Our dog Lola has recently entered a new phase of her life, so at the golden age of 14 she is definitely a senior dog, and seems to have a spot of dementia too that is making her rather noisier. Ever since we adopted her back when she was a spunky 10 month old, she’s been mostly a silent companion, not given to barking or whining. But now she has definitely found her voice, expressing it the loudest in the backseat of the car when she is being taken (along with her other two canine housemates) to the park.
She likes to rest her head up near the back of the driver’s head and loudly whimpers straight into our ear. Also in the early afternoons she’ll burst out again when she tells us that she simply can’t wait until her evening dinner, and demands (in no uncertain terms) that she should be given a meal, without further ado. Her loud barking and whimpering seem to bounce off the walls straight to my heart. Seeing that she is a very old dog, we, of course, give into her. And yes, I know that in “rewarding” her for crying, we might be “spoiling” her, but really now, asking for human's attention at her age is something we are and should be grateful for.
But Lola’s whimpering reminds me of a research paper I came across a few months back about why a dog’s whimpering is the sound that’s most particularly evocative and sad to both cat and dog owners. In short, researchers found that a whimpering dog sounds sadder than a crying baby to us animal lovers.
In this research from the Aarhus University in Denmark titled, “Pawsitively sad: pet-owners are more sensitive to negative emotion in animal distress vocalizations,” lead investigator Christine Powers said that, “Pet ownership is associated with greater sensitivity to pet distress sounds, and it may be part of the reason why we are willing to spend large amounts of time and resources on our domestic companions. It might also explain why we find interacting with pets so rewarding, and are emotionally impacted by both positive communication signals, like purring and negative, like meows or whines.” This work was undertaken to collect a major database of emotional sounds—originally developed to test the instinctive responses that parents have to their children. More than 500 young adults were tested and found that dog whines sounded 'more negative' to dog or cat owners, compared to people with no pets, whereas cat meows sounded so sadder only to cat owners.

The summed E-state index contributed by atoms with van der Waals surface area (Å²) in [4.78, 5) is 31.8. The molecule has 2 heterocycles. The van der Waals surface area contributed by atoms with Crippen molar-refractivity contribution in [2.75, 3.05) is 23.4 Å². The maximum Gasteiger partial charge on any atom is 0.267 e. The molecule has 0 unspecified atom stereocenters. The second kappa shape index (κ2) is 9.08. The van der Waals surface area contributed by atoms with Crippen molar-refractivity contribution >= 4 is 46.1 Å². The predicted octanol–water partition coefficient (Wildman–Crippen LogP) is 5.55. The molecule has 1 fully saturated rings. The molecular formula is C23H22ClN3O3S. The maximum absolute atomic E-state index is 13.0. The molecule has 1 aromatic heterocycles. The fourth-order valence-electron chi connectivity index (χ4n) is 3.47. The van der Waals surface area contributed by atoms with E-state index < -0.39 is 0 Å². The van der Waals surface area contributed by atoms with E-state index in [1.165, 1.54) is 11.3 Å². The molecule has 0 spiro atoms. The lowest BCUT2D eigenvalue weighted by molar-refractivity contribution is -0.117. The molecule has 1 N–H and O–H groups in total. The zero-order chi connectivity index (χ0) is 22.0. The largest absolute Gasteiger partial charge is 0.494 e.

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Another interesting finding was that dog whines sounded saddest of all, and sadder than cat meows. Katherine Young, a collaborator on the study hypothesized that because dogs are more dependent on their human than cats seem to be, that “this difference in animal dependence may explain why dog whines are rated as more negative than cat meows by all adults, including cat-owners. Dogs may simply have more effective distress signals than cats.”
Either way, I can attest to the effectiveness of my old girl’s whining, I will do anything to appease her and have placed little containers of kitty kibble (much smaller and smellier than dogs’) in the car so I can toss a few bits in the back to “engage” her and to bribe her for a few brief minutes of quiet, and then at noon serve her a bone broth soupy midday snack (with whatever bits and pieces there is in the fridge). After all, Lola has rewarded us by giving us nearly 14 years of being a loving and quiet companion, if now it is her turn to “ask” for more, she well deserves it. Or as this research shows, it is in the natural order of how this human-dog relationship goes.
Christine E. Parsons, Richard T. LeBeau, Morten L. Kringelbach, Katherine S. Young. Pawsitively sad: pet-owners are more sensitive to negative emotion in animal distress vocalizations. Royal Society Open Science, 2019; 6 (8): 181555 DOI: 10.1098/rsos.181555